There are a number of companies cheaply priced relative the industry average Price / Earnings (P/E) ratio and where Price to Book Value is near or below 1.0 or where the Price to Sales ratio is very low. Amongst the previous set of solidly profitable companies only one, Molson Coors, seems cheap. The other highly profitable companies, especially ABV, look to be getting a high market valuation.
Returns and Market Sentiment
Reading this table, we are lead to question whether the future may not be like the past. A different set of companies has experienced strong positive returns and enthusiastic Strong Buy recommendations from professional stock analysts. The one exception is ABV, which seems to be favoured by a Strong Buy despite its already phenomenal growth (No, the target price is not an error being below current market, that's what the data source shows, a reminder that numbers are not always correct. I double-checked the Strong Buy from My Watchlist against the one in TMX under the stock quotes research tab for ABV and it shows the same analyst recommendation so the target price must be wrong.)
Safety - How Risky is the Company and How Sure is the Dividend?
Debt is the principal danger to companies trying to weather economic storms so the amount of debt relative to various company metrics gives us a quick view of which companies look solid or dodgy. Constellation Brands (NYSE: STZ) and Diageo (NYSE: DEO)both have a lot of debt compared to the equity in the company, while Andrew Peller (TSX: ADW.A) has a high level of debt compared to cash flow, as does Constellation.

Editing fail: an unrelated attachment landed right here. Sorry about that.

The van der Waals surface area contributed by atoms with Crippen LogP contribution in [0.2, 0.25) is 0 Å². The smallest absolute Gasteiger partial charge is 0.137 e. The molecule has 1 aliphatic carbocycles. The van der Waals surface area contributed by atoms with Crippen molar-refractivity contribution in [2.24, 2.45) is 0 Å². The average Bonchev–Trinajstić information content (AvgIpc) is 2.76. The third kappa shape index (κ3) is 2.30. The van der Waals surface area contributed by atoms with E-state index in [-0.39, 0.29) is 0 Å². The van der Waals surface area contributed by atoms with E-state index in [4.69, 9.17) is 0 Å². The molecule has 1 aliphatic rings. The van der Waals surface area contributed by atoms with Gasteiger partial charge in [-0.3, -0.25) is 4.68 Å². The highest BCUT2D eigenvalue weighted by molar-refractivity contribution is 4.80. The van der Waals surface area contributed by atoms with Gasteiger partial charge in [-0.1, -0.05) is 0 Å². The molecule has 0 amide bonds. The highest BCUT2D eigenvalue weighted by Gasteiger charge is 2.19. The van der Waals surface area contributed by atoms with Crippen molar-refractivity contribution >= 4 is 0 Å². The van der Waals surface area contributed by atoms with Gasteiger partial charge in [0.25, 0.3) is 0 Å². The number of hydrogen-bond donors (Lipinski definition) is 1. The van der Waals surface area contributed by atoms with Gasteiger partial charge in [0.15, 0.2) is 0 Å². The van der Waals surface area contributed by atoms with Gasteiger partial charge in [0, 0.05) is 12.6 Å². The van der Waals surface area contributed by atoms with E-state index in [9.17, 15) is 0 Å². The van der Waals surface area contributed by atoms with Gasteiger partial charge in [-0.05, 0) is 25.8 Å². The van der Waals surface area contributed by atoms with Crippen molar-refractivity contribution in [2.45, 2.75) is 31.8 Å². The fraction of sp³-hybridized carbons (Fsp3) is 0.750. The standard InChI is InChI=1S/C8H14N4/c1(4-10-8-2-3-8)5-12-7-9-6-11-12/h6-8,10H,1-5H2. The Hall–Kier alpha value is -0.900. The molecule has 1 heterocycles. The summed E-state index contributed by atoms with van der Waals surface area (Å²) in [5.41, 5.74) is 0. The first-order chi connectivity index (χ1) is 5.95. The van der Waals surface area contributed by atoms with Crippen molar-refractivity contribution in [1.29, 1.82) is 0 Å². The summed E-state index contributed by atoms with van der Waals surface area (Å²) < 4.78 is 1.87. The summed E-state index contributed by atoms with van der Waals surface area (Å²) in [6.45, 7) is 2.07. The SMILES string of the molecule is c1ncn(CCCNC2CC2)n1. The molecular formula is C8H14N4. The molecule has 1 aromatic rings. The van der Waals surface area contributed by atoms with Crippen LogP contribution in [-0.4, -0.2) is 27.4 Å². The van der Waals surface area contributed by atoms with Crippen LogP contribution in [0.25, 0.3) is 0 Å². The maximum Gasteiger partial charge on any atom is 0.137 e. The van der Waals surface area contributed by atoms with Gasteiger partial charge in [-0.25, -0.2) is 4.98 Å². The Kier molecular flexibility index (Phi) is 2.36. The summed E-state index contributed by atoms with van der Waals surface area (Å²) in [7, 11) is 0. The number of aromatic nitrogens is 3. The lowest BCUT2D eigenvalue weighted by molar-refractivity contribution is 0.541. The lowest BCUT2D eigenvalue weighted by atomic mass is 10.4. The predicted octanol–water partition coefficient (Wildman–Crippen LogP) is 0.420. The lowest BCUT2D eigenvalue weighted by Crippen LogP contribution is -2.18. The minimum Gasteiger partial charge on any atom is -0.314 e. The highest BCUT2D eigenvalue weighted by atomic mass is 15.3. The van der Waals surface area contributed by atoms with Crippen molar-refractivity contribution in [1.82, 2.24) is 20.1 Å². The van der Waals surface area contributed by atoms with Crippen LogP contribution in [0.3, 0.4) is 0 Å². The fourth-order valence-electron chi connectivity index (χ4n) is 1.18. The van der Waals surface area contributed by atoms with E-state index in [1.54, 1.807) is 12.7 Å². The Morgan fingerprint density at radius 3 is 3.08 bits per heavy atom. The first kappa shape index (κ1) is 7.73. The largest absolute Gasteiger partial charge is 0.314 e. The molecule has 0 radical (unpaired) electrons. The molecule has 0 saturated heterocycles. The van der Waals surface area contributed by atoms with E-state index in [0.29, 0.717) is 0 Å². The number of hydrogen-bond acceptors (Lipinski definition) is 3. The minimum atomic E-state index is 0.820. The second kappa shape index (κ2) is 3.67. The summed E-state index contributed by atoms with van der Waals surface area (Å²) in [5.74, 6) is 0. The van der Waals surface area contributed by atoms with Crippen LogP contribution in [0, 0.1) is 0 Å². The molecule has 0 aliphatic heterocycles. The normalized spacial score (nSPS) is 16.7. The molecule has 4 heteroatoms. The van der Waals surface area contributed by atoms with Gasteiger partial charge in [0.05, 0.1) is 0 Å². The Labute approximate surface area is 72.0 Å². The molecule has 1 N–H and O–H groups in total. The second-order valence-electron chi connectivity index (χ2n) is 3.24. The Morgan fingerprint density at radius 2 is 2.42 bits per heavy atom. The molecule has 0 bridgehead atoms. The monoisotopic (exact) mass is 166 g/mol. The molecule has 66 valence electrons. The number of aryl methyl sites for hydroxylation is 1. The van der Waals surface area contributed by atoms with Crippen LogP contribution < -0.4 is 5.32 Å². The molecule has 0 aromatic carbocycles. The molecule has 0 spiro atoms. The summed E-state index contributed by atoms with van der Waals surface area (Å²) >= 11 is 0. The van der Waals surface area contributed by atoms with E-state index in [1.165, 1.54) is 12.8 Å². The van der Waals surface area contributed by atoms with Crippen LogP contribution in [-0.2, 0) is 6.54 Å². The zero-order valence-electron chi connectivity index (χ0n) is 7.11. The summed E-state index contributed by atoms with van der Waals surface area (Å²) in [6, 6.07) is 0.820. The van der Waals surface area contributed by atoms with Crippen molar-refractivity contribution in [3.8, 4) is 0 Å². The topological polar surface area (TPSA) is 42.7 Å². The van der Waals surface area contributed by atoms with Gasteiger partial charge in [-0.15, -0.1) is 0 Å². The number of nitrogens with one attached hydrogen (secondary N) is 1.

Four companies already pay out a high percentage of earnings as dividends (see table below), indicating a lesser likelihood of increases in the near future, though none is so high that dividend cuts would seem likely. Companies with 30% or less payout ration, highlighted in green numbers on the table, may be inclined to increase it, while those paying out nothing at the moment have the potential to start doing so if they have been consistently profitable. An example of the latter is Magnotta Winery (TSX: MGN).
Best Prospect - Molson Coors for its combination of consistent profitability, record of rising dividends and good valuation metrics
Fully-Valued but Solid Companies - Diageo, Brown-Forman, Companhia de Bebidas and Compania Cervecerias Unidas (NYSE: CCU)
Turn-around Prospect - Constellation Brands Inc. (NYSE: STZ) which has hit a rough patch but claims it is fixing things
Note that the above is based only on this preliminary assessment using the numbers in the tables. Further investigation of each company's prospects and conditions will be needed to confirm good and bad situations suggested by the numbers. Otherwise an investing hangover may result!
Disclaimer: this post is my opinion only and should not be construed as investment advice. Readers should be aware that the above comparisons are not an investment recommendation. They rest on other sources, whose accuracy is not guaranteed and the article may not interpret such results correctly. Do your homework before making any decisions and consider consulting a professional advisor.